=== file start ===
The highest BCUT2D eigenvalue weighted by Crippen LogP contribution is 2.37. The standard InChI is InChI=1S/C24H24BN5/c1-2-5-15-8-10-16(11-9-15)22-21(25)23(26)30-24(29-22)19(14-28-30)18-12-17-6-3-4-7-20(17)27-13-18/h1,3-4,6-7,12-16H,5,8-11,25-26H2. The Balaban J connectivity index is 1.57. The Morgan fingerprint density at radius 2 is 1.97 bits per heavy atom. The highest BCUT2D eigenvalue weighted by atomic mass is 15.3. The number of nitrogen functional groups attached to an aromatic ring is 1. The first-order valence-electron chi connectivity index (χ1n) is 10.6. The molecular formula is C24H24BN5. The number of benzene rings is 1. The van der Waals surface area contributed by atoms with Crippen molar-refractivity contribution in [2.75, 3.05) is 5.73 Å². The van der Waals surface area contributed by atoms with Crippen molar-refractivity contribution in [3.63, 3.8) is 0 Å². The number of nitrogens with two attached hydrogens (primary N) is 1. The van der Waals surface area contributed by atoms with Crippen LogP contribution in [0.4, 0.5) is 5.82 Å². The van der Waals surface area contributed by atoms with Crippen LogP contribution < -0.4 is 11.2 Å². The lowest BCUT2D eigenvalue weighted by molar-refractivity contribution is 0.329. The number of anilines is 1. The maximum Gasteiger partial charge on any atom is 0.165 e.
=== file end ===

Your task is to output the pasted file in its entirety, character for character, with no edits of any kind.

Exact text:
The highest BCUT2D eigenvalue weighted by Crippen LogP contribution is 2.37. The standard InChI is InChI=1S/C24H24BN5/c1-2-5-15-8-10-16(11-9-15)22-21(25)23(26)30-24(29-22)19(14-28-30)18-12-17-6-3-4-7-20(17)27-13-18/h1,3-4,6-7,12-16H,5,8-11,25-26H2. The Balaban J connectivity index is 1.57. The Morgan fingerprint density at radius 2 is 1.97 bits per heavy atom. The highest BCUT2D eigenvalue weighted by atomic mass is 15.3. The number of nitrogen functional groups attached to an aromatic ring is 1. The first-order valence-electron chi connectivity index (χ1n) is 10.6. The molecular formula is C24H24BN5. The number of benzene rings is 1. The van der Waals surface area contributed by atoms with Crippen molar-refractivity contribution in [2.75, 3.05) is 5.73 Å². The van der Waals surface area contributed by atoms with Crippen molar-refractivity contribution in [3.63, 3.8) is 0 Å². The number of nitrogens with two attached hydrogens (primary N) is 1. The van der Waals surface area contributed by atoms with Crippen LogP contribution in [0.4, 0.5) is 5.82 Å². The van der Waals surface area contributed by atoms with Crippen LogP contribution < -0.4 is 11.2 Å². The lowest BCUT2D eigenvalue weighted by molar-refractivity contribution is 0.329. The number of anilines is 1. The maximum Gasteiger partial charge on any atom is 0.165 e.